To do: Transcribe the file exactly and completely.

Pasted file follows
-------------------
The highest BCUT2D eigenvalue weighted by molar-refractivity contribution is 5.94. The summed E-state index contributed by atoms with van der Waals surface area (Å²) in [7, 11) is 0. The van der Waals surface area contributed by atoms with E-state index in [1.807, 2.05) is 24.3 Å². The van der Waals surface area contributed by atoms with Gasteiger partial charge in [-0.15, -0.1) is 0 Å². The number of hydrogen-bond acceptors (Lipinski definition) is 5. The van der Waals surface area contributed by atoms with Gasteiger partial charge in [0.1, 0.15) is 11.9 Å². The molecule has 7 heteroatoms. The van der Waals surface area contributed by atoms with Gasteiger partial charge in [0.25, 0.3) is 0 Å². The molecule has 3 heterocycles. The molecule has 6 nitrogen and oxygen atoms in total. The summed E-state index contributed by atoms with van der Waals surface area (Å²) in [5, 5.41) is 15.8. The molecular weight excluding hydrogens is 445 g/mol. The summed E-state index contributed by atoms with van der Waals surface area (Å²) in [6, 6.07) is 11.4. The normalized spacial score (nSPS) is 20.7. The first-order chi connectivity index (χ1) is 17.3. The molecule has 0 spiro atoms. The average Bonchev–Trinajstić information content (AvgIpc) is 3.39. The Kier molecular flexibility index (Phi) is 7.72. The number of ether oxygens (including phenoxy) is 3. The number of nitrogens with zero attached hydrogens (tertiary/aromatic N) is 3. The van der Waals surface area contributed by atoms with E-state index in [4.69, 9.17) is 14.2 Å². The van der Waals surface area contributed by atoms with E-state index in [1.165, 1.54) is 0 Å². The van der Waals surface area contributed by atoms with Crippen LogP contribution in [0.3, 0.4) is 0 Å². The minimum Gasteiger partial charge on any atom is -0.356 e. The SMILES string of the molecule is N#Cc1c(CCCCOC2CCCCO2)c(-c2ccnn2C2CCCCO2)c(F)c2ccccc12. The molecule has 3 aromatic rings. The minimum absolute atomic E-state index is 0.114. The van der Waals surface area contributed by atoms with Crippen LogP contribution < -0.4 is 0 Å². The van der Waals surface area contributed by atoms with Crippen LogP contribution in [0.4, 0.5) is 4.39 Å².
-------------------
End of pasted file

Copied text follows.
The highest BCUT2D eigenvalue weighted by molar-refractivity contribution is 5.94. The summed E-state index contributed by atoms with van der Waals surface area (Å²) in [7, 11) is 0. The van der Waals surface area contributed by atoms with E-state index in [1.807, 2.05) is 24.3 Å². The van der Waals surface area contributed by atoms with Gasteiger partial charge in [-0.15, -0.1) is 0 Å². The number of hydrogen-bond acceptors (Lipinski definition) is 5. The van der Waals surface area contributed by atoms with Gasteiger partial charge in [0.1, 0.15) is 11.9 Å². The molecule has 7 heteroatoms. The van der Waals surface area contributed by atoms with Gasteiger partial charge in [0.25, 0.3) is 0 Å². The molecule has 3 heterocycles. The molecule has 6 nitrogen and oxygen atoms in total. The summed E-state index contributed by atoms with van der Waals surface area (Å²) in [5, 5.41) is 15.8. The molecular weight excluding hydrogens is 445 g/mol. The summed E-state index contributed by atoms with van der Waals surface area (Å²) in [6, 6.07) is 11.4. The normalized spacial score (nSPS) is 20.7. The first-order chi connectivity index (χ1) is 17.3. The molecule has 0 spiro atoms. The average Bonchev–Trinajstić information content (AvgIpc) is 3.39. The Kier molecular flexibility index (Phi) is 7.72. The number of ether oxygens (including phenoxy) is 3. The number of nitrogens with zero attached hydrogens (tertiary/aromatic N) is 3. The van der Waals surface area contributed by atoms with E-state index in [4.69, 9.17) is 14.2 Å². The van der Waals surface area contributed by atoms with E-state index in [1.165, 1.54) is 0 Å². The van der Waals surface area contributed by atoms with Crippen LogP contribution in [0.3, 0.4) is 0 Å². The minimum Gasteiger partial charge on any atom is -0.356 e. The SMILES string of the molecule is N#Cc1c(CCCCOC2CCCCO2)c(-c2ccnn2C2CCCCO2)c(F)c2ccccc12. The molecule has 3 aromatic rings. The minimum absolute atomic E-state index is 0.114. The van der Waals surface area contributed by atoms with Crippen LogP contribution < -0.4 is 0 Å². The van der Waals surface area contributed by atoms with Crippen LogP contribution in [0.4, 0.5) is 4.39 Å².